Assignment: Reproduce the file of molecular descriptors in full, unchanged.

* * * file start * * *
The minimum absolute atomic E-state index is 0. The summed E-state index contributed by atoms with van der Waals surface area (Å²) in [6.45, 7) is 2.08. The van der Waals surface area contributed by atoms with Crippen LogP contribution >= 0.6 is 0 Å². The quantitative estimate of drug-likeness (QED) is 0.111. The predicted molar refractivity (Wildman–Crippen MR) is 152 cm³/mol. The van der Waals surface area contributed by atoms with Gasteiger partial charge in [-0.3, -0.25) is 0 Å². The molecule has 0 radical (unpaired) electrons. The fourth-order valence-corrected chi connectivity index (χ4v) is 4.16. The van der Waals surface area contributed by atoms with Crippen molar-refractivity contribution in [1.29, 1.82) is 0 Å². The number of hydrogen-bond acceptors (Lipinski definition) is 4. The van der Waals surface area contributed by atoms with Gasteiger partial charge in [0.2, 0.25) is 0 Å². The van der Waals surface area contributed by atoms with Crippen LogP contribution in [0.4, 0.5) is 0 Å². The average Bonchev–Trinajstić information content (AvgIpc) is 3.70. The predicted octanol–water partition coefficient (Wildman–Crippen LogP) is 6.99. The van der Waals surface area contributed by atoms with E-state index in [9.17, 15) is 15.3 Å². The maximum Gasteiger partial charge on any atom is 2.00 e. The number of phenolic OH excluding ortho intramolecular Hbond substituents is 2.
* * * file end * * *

The minimum absolute atomic E-state index is 0. The summed E-state index contributed by atoms with van der Waals surface area (Å²) in [6.45, 7) is 2.08. The van der Waals surface area contributed by atoms with Crippen LogP contribution >= 0.6 is 0 Å². The quantitative estimate of drug-likeness (QED) is 0.111. The predicted molar refractivity (Wildman–Crippen MR) is 152 cm³/mol. The van der Waals surface area contributed by atoms with Gasteiger partial charge in [-0.3, -0.25) is 0 Å². The molecule has 0 radical (unpaired) electrons. The fourth-order valence-corrected chi connectivity index (χ4v) is 4.16. The van der Waals surface area contributed by atoms with Crippen molar-refractivity contribution in [1.29, 1.82) is 0 Å². The number of hydrogen-bond acceptors (Lipinski definition) is 4. The van der Waals surface area contributed by atoms with Gasteiger partial charge in [0.2, 0.25) is 0 Å². The van der Waals surface area contributed by atoms with Crippen LogP contribution in [0.4, 0.5) is 0 Å². The average Bonchev–Trinajstić information content (AvgIpc) is 3.70. The predicted octanol–water partition coefficient (Wildman–Crippen LogP) is 6.99. The van der Waals surface area contributed by atoms with E-state index in [9.17, 15) is 15.3 Å². The maximum Gasteiger partial charge on any atom is 2.00 e. The number of phenolic OH excluding ortho intramolecular Hbond substituents is 2.